Got thoughts? Questions? Fire away in the comments.

Data Validation in Laravel - The Right Way

Data Validation in Laravel: The Right Way – Custom Validators >>

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  • http://www.dolcy.com/ Shaughn Dolcy

    Absolutely awesome article Amit. Going to apply this modular approach alongside Ardent, which is great as well. Cheers.

    • http://amitgupta.in/ Amit Gupta

      Glad you liked it Shaughn. :)

  • M S

    “If you use any application framework as the foundation of your app,
    chances are it will have its own or a recommended 3rd party data
    validation package”

    And if i don’t?

    I think your example seems enormously more obtuse and complicated, than the first bit of code that you call “stone age”.
    It looks like some crazy gobbledygook of different syntaxes and serverside- code, and clientside-code, all mixed up in one bowl.
    I have no idea on how to even start making sense of it.

    If i understand correctly, i need at least 3-5 levels of different frameworks piled ontop of each-other to make this work?

    What exactly is wrong with simple, easy to understand, dependency-free code anyway?
    And why again, is that “stone age”?

    • http://amitgupta.in/ Amit Gupta

      > And if i don’t?

      Then don’t. Nobody is forcing you to. This article is specifically about Laravel and generally about if you’re using a framework. Even if you’re not then also separation of concerns is a good practice.

      > It looks like some crazy gobbledygook of different syntaxes and serverside- code,
      > and clientside-code, all mixed up in one bowl.

      The only *client side* code in the article is the form creation which is used to test data validation service that is created.

      > If i understand correctly, i need at least 3-5 levels of different frameworks piled
      > ontop of each-other to make this work?

      No you didn’t understand it, not even close. The code in this article (& its conclusive 2nd part) is only about Laravel, no other framework referenced or required. The layout I created pulls in Bootstrap from its CDN however thats not needed at all, it’ll just make your form look good when you try it out.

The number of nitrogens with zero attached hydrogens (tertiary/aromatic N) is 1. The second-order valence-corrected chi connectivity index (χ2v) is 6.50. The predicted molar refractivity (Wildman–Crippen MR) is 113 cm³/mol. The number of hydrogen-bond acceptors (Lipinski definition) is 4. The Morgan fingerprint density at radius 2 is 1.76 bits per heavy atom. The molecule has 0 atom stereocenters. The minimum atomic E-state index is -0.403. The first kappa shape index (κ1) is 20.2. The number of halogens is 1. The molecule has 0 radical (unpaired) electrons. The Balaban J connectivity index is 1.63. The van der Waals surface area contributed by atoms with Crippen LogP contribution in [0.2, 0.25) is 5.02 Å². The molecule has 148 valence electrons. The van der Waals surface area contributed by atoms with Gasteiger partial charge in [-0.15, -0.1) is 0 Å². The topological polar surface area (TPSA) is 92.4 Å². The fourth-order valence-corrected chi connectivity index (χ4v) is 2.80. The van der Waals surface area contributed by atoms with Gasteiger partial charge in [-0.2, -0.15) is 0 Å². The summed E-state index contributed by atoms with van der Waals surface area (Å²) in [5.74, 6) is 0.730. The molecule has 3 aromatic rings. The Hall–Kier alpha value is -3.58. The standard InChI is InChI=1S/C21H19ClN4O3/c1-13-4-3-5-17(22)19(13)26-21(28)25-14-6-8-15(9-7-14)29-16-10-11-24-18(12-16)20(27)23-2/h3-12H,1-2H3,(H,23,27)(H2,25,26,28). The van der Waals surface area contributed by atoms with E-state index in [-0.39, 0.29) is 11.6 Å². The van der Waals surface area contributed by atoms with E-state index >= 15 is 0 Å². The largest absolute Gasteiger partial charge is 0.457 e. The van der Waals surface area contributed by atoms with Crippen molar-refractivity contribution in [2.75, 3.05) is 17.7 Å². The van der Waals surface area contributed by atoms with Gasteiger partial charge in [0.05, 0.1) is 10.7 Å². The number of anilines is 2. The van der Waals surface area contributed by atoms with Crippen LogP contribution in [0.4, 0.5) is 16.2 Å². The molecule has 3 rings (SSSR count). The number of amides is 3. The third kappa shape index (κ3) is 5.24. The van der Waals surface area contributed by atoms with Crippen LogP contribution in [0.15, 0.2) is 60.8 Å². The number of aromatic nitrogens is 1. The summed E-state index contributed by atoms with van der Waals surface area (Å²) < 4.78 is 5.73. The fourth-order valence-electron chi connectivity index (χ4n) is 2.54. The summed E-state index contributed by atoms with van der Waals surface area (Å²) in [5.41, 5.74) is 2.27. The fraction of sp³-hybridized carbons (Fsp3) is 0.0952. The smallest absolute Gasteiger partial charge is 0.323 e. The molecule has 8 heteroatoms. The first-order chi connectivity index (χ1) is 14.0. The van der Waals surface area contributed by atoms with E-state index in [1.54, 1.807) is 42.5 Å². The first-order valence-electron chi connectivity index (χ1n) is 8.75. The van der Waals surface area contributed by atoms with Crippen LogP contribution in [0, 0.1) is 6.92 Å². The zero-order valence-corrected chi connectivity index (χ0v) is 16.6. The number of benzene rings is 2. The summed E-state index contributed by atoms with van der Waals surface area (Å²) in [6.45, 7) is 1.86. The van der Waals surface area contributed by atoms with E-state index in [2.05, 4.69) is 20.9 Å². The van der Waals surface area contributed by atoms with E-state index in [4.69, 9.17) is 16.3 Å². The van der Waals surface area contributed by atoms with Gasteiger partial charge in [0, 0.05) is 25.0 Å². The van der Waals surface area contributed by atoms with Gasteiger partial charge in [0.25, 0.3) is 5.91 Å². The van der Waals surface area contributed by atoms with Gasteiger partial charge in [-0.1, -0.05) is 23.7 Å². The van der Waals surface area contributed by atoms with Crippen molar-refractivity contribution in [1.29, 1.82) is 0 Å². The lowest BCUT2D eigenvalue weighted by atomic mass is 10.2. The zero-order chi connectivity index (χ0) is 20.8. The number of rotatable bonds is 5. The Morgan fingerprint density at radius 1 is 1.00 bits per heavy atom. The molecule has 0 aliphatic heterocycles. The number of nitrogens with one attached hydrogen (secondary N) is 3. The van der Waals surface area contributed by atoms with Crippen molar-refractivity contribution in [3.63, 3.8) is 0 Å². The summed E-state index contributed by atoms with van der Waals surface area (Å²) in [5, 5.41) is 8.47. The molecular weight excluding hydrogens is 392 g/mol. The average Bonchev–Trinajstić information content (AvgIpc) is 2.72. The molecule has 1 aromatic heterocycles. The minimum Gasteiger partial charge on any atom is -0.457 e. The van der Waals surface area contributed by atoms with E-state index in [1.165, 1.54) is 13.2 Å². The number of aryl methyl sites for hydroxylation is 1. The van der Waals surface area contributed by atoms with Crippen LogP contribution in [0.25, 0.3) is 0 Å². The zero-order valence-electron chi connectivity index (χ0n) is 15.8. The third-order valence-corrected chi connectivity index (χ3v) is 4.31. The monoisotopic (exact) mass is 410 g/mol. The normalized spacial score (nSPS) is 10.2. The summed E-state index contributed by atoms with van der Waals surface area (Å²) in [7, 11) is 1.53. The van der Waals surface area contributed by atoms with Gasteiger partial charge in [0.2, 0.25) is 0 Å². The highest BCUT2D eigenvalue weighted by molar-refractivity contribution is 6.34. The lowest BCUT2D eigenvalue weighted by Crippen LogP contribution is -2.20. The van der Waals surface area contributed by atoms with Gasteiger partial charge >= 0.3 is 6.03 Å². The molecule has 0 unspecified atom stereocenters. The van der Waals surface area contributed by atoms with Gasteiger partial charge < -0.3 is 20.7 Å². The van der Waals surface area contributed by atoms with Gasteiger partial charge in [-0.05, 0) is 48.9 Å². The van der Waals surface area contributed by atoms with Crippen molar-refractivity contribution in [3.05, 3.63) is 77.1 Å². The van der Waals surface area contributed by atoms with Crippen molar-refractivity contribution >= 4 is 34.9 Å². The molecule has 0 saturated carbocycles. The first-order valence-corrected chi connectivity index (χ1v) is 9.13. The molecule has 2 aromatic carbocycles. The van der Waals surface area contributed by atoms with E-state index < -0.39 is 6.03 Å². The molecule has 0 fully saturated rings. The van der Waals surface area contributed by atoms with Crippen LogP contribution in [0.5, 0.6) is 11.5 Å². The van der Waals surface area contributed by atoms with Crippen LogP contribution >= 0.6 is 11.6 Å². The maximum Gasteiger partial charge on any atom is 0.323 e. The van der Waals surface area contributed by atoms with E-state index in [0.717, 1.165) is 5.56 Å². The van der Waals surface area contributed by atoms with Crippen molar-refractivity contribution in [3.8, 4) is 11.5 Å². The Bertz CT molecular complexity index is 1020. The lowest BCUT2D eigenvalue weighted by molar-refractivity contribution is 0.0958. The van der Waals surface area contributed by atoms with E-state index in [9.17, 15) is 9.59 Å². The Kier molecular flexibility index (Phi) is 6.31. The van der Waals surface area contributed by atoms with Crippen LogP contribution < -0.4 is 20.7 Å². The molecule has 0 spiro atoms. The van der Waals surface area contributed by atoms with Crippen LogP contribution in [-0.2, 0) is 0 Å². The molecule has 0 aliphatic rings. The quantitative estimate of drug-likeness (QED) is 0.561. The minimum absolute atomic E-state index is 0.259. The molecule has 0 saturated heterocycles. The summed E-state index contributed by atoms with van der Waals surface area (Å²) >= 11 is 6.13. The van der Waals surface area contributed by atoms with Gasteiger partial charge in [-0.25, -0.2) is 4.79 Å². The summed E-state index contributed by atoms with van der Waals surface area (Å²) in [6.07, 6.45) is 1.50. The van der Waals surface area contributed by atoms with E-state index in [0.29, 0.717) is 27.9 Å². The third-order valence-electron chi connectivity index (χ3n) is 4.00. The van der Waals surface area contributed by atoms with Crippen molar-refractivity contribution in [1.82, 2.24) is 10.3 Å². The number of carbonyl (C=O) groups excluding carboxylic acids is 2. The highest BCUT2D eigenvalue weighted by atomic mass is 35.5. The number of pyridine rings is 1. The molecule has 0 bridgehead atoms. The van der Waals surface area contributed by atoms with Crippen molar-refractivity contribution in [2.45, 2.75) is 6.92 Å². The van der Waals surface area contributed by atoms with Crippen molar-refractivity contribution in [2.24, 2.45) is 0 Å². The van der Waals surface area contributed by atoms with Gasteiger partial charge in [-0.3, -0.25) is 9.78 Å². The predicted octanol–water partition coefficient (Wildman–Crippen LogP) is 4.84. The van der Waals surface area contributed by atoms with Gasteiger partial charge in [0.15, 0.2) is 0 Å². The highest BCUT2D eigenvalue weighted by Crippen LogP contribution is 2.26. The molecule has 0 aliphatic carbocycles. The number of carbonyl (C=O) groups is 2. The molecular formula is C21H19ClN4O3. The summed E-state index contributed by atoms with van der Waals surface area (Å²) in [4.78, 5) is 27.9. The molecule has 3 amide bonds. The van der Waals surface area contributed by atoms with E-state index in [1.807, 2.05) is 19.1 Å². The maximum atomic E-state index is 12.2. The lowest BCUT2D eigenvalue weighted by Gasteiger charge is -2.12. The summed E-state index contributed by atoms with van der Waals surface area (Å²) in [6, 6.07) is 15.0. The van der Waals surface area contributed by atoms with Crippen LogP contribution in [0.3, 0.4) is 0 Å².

> What exactly is wrong with simple, easy to understand, dependency-free code anyway?
      > And why again, is that “stone age”?

      You’ll have to ask an anthropologist why they call that period of human history “stone age” when people used simple tools like a sharpened shard of rock as a knife or similar shard tied to a wood stick to use as spear. They were very simple tools, effective & totally uncomplicated! One might have to wonder why did we bother making computers at all, they’re utterly complicated contraptions which can bamboozle brightest of minds! :)

      • master_chef

        // off topic

        ‘when people used simple tools like a sharpened shard of rock as a knife’
        – well these days ceramic blade knifes are the high end in kitchen you now :)

        • http://amitgupta.in/ Amit Gupta

          //off-topic
          Indeed, what with laser edged knives & all! ;)

          Now that you mention it, ceramic is synthetic material, not same as rock/stone. I don’t think humans created ceramic knives/spear heads back then given that ceramic objects from that period were made of clay hardened in fire (not strong enough for a weapon). :)

  • Adrian Voicu

    I was just about to say “Are you for real???”, but then, M S said it better than me… After this, I think I will stick with what you call “stone age” level :))

  • http://martinbean.co.uk/ Martin Bean

    I think this is a bit over-engineered. At the moment, I have a $rules property in my model classes, and each model class has a isValid() method that creates a validation object and validates the currently-set attributes against the rules, and returns either true or false. Then in my controller, I can set the attributes on the model, and then call $model->isValid() to validate it.

    Simple, and cuts out the need for multiple classes per domain object. This is Laravel, not Zend Framework or Symfony—code should be concise and simple.

    • http://amitgupta.in/ Amit Gupta

      > This is Laravel, not Zend Framework or Symfony—code should be concise and simple.